4. Kew to Kingston
By now it was early July. On this warm Friday afternoon there was an air of holiday time about, as I passed schools with windows open to let in the sunshine and let out the fizzing excitement of the not quite end of term day.
It was with giddy feelings of playing hooky that I’d landed up in the leafy forecourt of Kew Gardens station. I’d caught a train from Bristol at 10, dropped my bag where I was staying, reached here and yet still people were eating lunch at the pavement tables around the station approach. Somehow it didn’t seem possible to have travelled so far in such a short time.
Kew is famous for being home to the Royal Botanic Gardens at Kew Palace. It is also undoubtedly famous for having the most enormous village green, across which the most difficult to cross road runs. Last time I was here was a Sunday afternoon, cricket was in full flow and I was very taken with St Anne’s offer of afternoon tea but concluded that no scone was worth risking life and limb dodging the traffic.
The river, when I reached it, was tree fringed and rural looking despite being only 13 miles from Westminster.
On my side stretched Kew Gardens and on the other lay Syon Park – both one time country estates. But how to keep the riverside riff raff out while still enjoying the view? With an enormously deep haha – a ditch with a steep wall dropping down on their side so that, viewed from landowner’s side, the ground appeared to continue to the river but, seen from the waterside, the welcome mat was most definitely not out.
Through breaks in the greenery I caught glimpses of visitors strolling in the gardens and once, disconcertingly, from nowhere came the amplified voice of a guide taking the less mobile on a motorised tour of the grounds.
From a visit to the gardens some years ago I knew that there was a place in the grounds which was amply furnished with picnic benches and an open view of the river and Syon House opposite. Luckily there was also a place in the cheap seats.
I’d like to say that I ate my sandwich savouring the verdant loveliness and the peace and quiet. But a bench directly under the Heathrow flight path, even at the tail end of lockdown, was not as tranquil as it might look. I was mesmerised by the regularity of the planes, waiting for each to reach a certain point above the house before the engines of the next in line to land would begin to scream behind me.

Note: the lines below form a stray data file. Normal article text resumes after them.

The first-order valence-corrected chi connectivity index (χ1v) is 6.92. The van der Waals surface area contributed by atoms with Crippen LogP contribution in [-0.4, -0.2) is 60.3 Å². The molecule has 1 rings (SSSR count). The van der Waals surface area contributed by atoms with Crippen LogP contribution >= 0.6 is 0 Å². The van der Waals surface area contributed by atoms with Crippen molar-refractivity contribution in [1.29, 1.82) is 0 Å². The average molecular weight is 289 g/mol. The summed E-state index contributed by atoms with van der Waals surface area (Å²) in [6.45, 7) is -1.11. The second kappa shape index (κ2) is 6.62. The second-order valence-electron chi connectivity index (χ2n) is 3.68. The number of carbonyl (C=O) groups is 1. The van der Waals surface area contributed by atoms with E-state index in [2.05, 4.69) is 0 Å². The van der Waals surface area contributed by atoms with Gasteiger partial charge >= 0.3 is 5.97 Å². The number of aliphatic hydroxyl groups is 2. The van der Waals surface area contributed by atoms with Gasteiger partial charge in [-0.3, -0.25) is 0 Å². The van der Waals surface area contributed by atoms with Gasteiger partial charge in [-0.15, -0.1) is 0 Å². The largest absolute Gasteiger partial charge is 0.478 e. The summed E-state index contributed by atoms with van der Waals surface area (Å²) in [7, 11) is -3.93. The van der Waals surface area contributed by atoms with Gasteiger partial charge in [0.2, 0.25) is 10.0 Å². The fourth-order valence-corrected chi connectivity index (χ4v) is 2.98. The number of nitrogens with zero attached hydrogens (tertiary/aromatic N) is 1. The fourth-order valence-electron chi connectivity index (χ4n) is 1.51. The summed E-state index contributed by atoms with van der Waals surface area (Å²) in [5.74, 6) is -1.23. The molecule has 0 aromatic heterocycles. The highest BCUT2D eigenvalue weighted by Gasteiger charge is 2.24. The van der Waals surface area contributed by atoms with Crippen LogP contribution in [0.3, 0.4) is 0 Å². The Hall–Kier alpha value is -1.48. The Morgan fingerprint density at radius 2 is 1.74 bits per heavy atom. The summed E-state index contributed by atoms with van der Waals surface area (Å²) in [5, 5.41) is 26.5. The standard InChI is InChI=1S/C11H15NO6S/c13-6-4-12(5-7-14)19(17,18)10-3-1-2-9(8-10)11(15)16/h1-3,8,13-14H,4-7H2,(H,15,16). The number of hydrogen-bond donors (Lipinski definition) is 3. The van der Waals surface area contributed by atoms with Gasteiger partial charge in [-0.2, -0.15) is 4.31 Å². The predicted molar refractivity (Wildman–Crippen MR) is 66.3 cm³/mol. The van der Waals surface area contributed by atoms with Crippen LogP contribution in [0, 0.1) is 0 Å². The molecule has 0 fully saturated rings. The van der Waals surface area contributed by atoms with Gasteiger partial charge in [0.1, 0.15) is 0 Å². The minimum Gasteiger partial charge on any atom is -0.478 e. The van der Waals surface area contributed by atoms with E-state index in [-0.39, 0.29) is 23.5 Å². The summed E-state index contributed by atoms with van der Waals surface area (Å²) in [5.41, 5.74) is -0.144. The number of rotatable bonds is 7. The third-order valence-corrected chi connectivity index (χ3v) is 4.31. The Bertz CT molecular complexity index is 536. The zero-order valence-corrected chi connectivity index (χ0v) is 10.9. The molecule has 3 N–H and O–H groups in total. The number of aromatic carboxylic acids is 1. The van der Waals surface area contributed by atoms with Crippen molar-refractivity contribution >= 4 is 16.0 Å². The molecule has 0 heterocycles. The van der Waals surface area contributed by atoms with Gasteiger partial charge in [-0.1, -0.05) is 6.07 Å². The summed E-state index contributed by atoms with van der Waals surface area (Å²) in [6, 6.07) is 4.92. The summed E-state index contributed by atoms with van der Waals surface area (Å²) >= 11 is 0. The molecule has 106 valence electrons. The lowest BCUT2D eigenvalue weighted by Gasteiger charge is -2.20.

At some point the palace grounds gave way to a golf course and across the water the occasional pretty vista appeared.
Then I was skirting Richmond’s Old Deer Park, the name of which should surely offer much comic potential but I could not think of anything. But what is interesting to this old dear is that in the middle of the park stands the King’s Observatory, built for George III (he of the madness of King George fame). Originally constructed so that he could observe a solar eclipse in 1769, he went on to use the place to develop theories about the passage of the sun and a universal time. And every time I read up on this it goes into my head and falls straight out again so that’s the extent of my shaky understanding. But what I can grasp is that while now the world calculates its longitude from the meridian at the Royal Observatory at Greenwich, in King George’s time the meridian was here at Richmond. So now when we talk of Greenwich Mean Time, back in the day it would have been Richmond Mean Time. Except time zones hadn’t been invented, but I’ll skirt over that one. No, I don’t know why it was moved 0.3023184’ east but I do know that until 1884 every country had its own meridian until a sensible person from each nation got together in Washington DC and they all agreed to have just the one. Time and space nailed down.
Richmond lock was up next – the first lock on the Thames (or the last depending on how you’re counting) closely followed by Twickenham Road Bridge with which I was swiftly besotted.
It’s the way in which this 1933 bridge incorporates all the practical necessities – railings, lighting, expansion joints etc – but does so with such striking Art Deco detailing. Naturally there was outrage when the plans were first unveiled.
Its neighbour, the 1908 Richmond Rail Bridge, is no less generous in its decorative flourishes.
Richmond was busy with waterside pubs and cafes, newly relaxed from lockdown strictures, full of people happily enjoying the afternoon sunshine, children feeding the swans and boat hirers getting their fleet ready for the season. It was all rather lovely.